Yahoo is facing a massive security issue on its hands as the company confirmed the biggest ever data breach in history with over 500 million mail accounts hacked and user data being stolen by cyber-criminals. The hacking took place in 2014, and Yahoo has taken two years to inform users about this issue, which is a serious problem in itself.
Yahoo is blaming a state-sponsored actor for this hacking and data breach, and says this is an ongoing investigation. According to Yahoo’s Chief Information Security Officer Bob Lord, they don’t think “the state-sponsored actor is currently in Yahoo’s network,” but in light of the data breach Yahoo is asking all users to change their passwords and secure their accounts. So what should you do as a Yahoo user in order to protect your account. We break it down for you below.
First up: What information has been stolen from Yahoo?
Based on the statement put out by Yahoo’s CISO the extent of data stolen is vast and it is a serious data breach. With 500 million accounts being targeted, this is possibly one of the biggest data breach in history.
Yahoo says “account information may have included names, email addresses, telephone numbers, dates of birth, hashed passwords (the vast majority with bcrypt) and, in some cases, encrypted or unencrypted security questions and answers.” The last bit is particularly important because it means hackers have gotten their hands on security questions and it looks in some cases there are unencrypted leaving the accounts completely vulnerable. So a user will need to change their password and security questions as well in order to secure their Yahoo account.
Yahoo say “stolen information did not include unprotected passwords, payment card data, or bank account information; payment card data and bank account information are not stored in the system that the investigation has found to be affected.” Of course, this is still an ongoing investigation, and for those who have credit card or bank information linked with Yahoo, it’s time to review that data and secure it as well. Yahoo says it working closely with law enforcement on this matter.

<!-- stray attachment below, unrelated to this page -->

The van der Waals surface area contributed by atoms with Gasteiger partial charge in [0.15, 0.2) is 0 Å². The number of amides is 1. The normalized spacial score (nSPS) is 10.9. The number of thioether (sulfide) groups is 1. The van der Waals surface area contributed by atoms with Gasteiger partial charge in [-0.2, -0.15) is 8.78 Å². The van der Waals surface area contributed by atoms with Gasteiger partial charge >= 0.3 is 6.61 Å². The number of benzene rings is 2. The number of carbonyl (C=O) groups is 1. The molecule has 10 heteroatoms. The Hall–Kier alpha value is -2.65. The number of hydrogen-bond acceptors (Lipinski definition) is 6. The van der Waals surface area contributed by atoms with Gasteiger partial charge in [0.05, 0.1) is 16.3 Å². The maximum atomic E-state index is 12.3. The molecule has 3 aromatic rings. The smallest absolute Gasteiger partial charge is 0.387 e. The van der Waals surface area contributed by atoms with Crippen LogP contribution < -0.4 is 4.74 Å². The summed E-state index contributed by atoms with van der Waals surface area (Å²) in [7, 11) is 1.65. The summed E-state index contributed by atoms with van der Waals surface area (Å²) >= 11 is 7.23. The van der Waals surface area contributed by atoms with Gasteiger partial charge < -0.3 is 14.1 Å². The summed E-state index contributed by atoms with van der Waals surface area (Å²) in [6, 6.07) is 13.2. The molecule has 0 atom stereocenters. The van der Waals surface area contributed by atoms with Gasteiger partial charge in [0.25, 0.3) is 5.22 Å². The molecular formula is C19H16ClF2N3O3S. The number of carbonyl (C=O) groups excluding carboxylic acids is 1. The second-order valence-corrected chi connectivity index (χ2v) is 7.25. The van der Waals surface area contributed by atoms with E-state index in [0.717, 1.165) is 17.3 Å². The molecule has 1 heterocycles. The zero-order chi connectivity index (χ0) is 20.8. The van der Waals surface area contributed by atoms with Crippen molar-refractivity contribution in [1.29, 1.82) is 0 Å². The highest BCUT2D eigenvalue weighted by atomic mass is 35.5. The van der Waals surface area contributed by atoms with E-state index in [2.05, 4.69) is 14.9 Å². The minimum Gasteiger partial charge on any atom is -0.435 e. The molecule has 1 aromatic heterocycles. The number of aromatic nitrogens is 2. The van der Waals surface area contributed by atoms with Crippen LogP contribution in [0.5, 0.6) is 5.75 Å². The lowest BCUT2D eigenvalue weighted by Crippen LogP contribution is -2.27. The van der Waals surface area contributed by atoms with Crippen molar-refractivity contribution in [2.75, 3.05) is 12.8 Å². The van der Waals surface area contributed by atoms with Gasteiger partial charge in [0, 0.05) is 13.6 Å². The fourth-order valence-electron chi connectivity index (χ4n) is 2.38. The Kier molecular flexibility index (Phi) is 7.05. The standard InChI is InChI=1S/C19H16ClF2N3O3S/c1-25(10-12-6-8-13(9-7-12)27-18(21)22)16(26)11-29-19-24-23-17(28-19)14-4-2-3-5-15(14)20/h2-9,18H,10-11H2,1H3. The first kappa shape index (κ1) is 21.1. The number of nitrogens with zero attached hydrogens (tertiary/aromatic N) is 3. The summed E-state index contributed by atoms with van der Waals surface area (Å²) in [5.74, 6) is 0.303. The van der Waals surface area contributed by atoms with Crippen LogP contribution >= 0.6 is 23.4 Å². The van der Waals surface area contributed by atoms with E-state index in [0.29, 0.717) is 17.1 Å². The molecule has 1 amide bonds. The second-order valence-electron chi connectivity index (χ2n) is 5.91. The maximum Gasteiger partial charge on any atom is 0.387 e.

So what is Yahoo doing for users?
Yahoo says it has begun notifying “potentially affected users.” The content of the email Yahoo is sending to those users will be available at this here (yahoo.com/security-notice-content).
And users need to “promptly change their passwords and adopt alternate means of account verification.” Yahoo has also invalidated unencrypted security questions and answers so they cannot be used to access an account, so you’ll need to change these as well.
Anyone who has not changed their password since 2014, needs to do this immediately. When you log in to your Yahoo account you should get the Security notice, which will ask you to change to your account security information.
Yahoo adds, “We continue to enhance our systems that detect and prevent unauthorized access to user accounts.”
What should a Yahoo user do?
First up “change your password and security questions and answers,” on Yahoo. If you use the same questions or passwords for any other account as you do on Yahoo, you need to go and fix those as well. Remember it is bad practice to use the same security questions, passwords for different accounts.
Also Yahoo says a user should review their accounts for suspicious activity. Check if emails have been sent which you didn’t send, monitor your credit card activity as well.
Also ignore mails that ask for your personal information or refer you to a web page asking for personal information. Just mark them as Spam. Also don’t download links or attachments from unknown senders or suspicious email ids.
Yahoo is also asking users to consider using “Yahoo Account Key”, which is an authentication tool that eliminates the need to use a password altogether.
How will I know if my Yahoo account is compromised?
Yahoo is sending users an email and posting additional information on their website. Even if you don’t see the message asking you to change the account information, it’s better to do so especially if you have a lot of personal mail on Yahoo.
Is my Tumblr account also going to be affected?
Yahoo says the “systems from which the data was stolen contained no Tumblr user data at the time of the theft.” But if you’re worried about your Tumblr blog being compromised, go ahead and change the password, and the account information as well. Don’t keep the password or security questions similar to any other account for this Tumblr account.
Is there a Yahoo helpline I can call?
All the information on the account and data breach can be found on help.yahoo.com, and direct customer support is also present there. However, Yahoo warns users should not engage “with fraudulent online fee-based, toll-free-number services PRETENDING to be Yahoo support.” All support is via the official Yahoo help website.